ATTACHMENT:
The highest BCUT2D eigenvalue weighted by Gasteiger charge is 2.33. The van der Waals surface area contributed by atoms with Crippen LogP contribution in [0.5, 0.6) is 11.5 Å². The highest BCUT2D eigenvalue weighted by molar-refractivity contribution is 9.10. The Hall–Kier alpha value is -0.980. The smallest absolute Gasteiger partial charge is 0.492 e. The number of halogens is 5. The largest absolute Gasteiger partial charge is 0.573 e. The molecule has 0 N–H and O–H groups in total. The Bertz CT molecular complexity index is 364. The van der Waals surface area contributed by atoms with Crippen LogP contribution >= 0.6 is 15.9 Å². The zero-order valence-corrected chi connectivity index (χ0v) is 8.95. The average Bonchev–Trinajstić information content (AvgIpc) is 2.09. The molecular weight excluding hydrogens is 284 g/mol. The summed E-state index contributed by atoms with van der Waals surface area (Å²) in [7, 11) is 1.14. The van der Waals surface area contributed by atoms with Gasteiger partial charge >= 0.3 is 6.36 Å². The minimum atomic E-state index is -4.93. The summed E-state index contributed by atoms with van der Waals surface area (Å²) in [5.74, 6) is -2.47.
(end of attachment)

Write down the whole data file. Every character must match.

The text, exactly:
The highest BCUT2D eigenvalue weighted by Gasteiger charge is 2.33. The van der Waals surface area contributed by atoms with Crippen LogP contribution in [0.5, 0.6) is 11.5 Å². The highest BCUT2D eigenvalue weighted by molar-refractivity contribution is 9.10. The Hall–Kier alpha value is -0.980. The smallest absolute Gasteiger partial charge is 0.492 e. The number of halogens is 5. The largest absolute Gasteiger partial charge is 0.573 e. The molecule has 0 N–H and O–H groups in total. The Bertz CT molecular complexity index is 364. The van der Waals surface area contributed by atoms with Crippen LogP contribution >= 0.6 is 15.9 Å². The zero-order valence-corrected chi connectivity index (χ0v) is 8.95. The average Bonchev–Trinajstić information content (AvgIpc) is 2.09. The molecular weight excluding hydrogens is 284 g/mol. The summed E-state index contributed by atoms with van der Waals surface area (Å²) in [7, 11) is 1.14. The van der Waals surface area contributed by atoms with Gasteiger partial charge >= 0.3 is 6.36 Å². The minimum atomic E-state index is -4.93. The summed E-state index contributed by atoms with van der Waals surface area (Å²) in [5.74, 6) is -2.47.